News / Africa

    'Matter of Time' Before Army Retakes Bentiu, South Sudan Official Says

    A Sudanese man carries a bed past South Sudan People's Liberation Army (SPLA) national army soldiers patroling the town of Bentiu following its capture, Jan. 12, 2014.
    A Sudanese man carries a bed past South Sudan People's Liberation Army (SPLA) national army soldiers patroling the town of Bentiu following its capture, Jan. 12, 2014.
    Charlton Doki
    A South Sudan army spokesman said Tuesday it was "a matter of time" before government forces regain control of Bentiu and another town in Unity state that have fallen to rebel forces.

    "Unity state in general is a fighting area and it’s just a matter of time that the SPLA will re-establish control of Unity state or these areas of Bentiu and Mayom," said Colonel Philip Aguer, a spokesman for the Sudan People's Liberation Army (SPLA).

    "Things will change soon,” he said.

    Forces opposed to the government of President Salva Kiir last week overran Bentiu, the capital of oil-producing Unity state, and on Monday said they captured the town of Mayom on the border with Warrap state.

    The U.N. Mission in South Sudan (UNMISS) on Monday accused the rebels of singling out people who were hiding during the fighting in Bentiu and killing them based on their ethnicity or nationality.

    Aguer called what the rebels allegedly did "barbarism" and said the SPLA will do all it can to dislodge the rebels from areas they control.

    “The SPLA is mandated by the constitution to stop those acts of barbarism. And it’s just a matter of time that the SPLA will control the area,” Aguer said. He said the SPLA is still in control of Unity state's oil fields. 

    Rebels seek to shut down government oil production

    Rebels say they want to shut down crude production to prevent the government spending the country's largest source of revenue on weapons. 

    Lul Ruai Koang, an opposition spokesman, said anti-government troops have fanned out and captured several positions in Jonglei state, including the administrative headquarters of Duk county.

    Koang also accused government forces of destroying bridges and other infrastructure in Unity state to try to prevent the rebels advancing beyond Mayom and Bentiu.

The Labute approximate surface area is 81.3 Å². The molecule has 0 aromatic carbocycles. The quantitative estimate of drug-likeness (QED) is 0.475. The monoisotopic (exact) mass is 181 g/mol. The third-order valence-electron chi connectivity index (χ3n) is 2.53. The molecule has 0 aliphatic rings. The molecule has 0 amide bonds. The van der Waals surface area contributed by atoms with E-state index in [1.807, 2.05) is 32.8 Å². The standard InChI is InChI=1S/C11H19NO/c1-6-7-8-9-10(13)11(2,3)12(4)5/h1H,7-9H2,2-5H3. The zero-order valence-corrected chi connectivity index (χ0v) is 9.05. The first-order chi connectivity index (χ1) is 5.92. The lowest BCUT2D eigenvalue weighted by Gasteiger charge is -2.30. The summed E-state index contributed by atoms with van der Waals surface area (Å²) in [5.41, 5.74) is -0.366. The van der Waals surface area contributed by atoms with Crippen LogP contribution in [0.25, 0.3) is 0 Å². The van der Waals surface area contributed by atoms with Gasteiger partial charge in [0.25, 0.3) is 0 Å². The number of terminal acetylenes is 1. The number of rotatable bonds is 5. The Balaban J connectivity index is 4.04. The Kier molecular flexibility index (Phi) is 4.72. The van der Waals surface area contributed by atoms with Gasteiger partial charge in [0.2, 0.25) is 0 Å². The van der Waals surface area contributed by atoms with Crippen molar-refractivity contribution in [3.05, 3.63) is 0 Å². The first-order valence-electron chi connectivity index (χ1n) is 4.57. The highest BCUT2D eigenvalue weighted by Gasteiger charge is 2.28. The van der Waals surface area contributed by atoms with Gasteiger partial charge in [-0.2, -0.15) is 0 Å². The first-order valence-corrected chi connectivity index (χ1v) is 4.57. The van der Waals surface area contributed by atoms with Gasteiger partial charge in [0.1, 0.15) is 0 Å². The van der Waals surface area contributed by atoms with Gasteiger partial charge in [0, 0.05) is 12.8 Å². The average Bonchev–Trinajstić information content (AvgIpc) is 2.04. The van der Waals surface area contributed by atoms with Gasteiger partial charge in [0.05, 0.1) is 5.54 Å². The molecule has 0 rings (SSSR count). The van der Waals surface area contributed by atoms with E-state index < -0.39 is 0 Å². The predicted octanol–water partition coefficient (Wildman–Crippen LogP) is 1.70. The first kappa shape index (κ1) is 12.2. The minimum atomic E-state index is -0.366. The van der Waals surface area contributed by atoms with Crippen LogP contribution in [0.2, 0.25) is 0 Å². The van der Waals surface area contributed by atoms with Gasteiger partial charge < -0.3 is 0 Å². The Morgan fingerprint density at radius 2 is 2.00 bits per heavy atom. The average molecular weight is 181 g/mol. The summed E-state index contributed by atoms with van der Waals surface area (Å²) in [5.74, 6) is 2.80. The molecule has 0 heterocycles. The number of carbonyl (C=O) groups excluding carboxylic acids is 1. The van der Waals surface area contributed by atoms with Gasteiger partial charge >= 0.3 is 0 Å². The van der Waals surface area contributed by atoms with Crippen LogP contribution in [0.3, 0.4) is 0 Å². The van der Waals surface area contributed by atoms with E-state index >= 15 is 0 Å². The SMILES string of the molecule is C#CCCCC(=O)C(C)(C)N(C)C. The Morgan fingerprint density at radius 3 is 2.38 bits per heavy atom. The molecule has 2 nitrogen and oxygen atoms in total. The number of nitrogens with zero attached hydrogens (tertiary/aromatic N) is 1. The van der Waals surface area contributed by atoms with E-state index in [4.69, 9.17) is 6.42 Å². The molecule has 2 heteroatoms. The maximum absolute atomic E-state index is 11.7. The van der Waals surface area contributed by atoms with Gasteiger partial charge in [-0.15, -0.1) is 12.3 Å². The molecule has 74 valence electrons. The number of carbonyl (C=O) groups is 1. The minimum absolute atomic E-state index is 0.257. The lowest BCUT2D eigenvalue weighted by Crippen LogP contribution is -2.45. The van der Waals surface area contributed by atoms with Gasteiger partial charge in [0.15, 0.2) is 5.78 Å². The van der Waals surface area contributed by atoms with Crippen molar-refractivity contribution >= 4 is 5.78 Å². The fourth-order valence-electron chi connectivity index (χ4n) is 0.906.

Aguer dismissed the allegation.

    "It’s the rebels that have intentions to blow up bridges. They want to cover up their activities,” he said.

    The recent increase in violence in Unity state has resulted in a sharp rise in the number of South Sudanese seeking shelter at U.N. facilities.

    Joe Contreras, the acting spokesman for UNMISS, said there were around 12,000 people sheltering at the base in Bentiu last week, compared to around 4,000 at the start of the month when South Sudan peace talks were put on hold.

    The talks are due to resume on Monday after a four-week break. The international community has warned that South Sudan is on the verge of famine if the fighting is not stopped immediately and aid allowed to get through to people in need.

    You May Like

    Turkey, US Splits Deepen Over Support for Kurdish Militants

    Ankara summons American ambassador to protest remarks by State Department spokesman who said Washington does not consider Syria's Kurdish Democracy Union Party (PYD) a terrorist organization

    Obama Seeking $19 Billion for National Cybersecurity

    Move, touted as attempt to build broad, cohesive federal response to cyberthreats, calls for increase in cybersecurity spending across all government agencies

    Video Foreign Policy Weighs Heavy for Some US Voters

    VOA talks to protesters in Manchester, New Hampshire, who sound off on foreign policy issues such as the Guantanamo Bay prison, the Israeli-Palestinian conflict and the wars in Iraq, Syria and Yemen

    This forum has been closed.
    Comment Sorting
    Comments
         
    by: Mario Manyuon from: Juba
    April 23, 2014 9:18 AM